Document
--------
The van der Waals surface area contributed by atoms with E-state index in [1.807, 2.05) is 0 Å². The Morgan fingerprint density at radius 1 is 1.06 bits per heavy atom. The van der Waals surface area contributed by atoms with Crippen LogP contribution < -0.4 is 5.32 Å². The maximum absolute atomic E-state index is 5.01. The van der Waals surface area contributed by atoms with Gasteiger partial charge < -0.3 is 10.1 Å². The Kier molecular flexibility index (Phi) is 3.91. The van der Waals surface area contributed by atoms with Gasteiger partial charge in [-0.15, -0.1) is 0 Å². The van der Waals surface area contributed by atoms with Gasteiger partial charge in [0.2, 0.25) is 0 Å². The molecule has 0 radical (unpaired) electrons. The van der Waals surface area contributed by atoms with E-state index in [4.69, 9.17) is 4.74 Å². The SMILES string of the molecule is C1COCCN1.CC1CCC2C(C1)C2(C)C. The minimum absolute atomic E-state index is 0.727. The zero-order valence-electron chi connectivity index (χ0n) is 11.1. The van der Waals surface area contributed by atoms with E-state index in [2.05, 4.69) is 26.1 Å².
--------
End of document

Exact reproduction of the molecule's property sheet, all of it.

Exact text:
The van der Waals surface area contributed by atoms with E-state index in [1.807, 2.05) is 0 Å². The Morgan fingerprint density at radius 1 is 1.06 bits per heavy atom. The van der Waals surface area contributed by atoms with Crippen LogP contribution < -0.4 is 5.32 Å². The maximum absolute atomic E-state index is 5.01. The van der Waals surface area contributed by atoms with Gasteiger partial charge < -0.3 is 10.1 Å². The Kier molecular flexibility index (Phi) is 3.91. The van der Waals surface area contributed by atoms with Gasteiger partial charge in [-0.15, -0.1) is 0 Å². The van der Waals surface area contributed by atoms with Gasteiger partial charge in [0.2, 0.25) is 0 Å². The molecule has 0 radical (unpaired) electrons. The van der Waals surface area contributed by atoms with E-state index in [4.69, 9.17) is 4.74 Å². The SMILES string of the molecule is C1COCCN1.CC1CCC2C(C1)C2(C)C. The minimum absolute atomic E-state index is 0.727. The zero-order valence-electron chi connectivity index (χ0n) is 11.1. The van der Waals surface area contributed by atoms with E-state index in [2.05, 4.69) is 26.1 Å².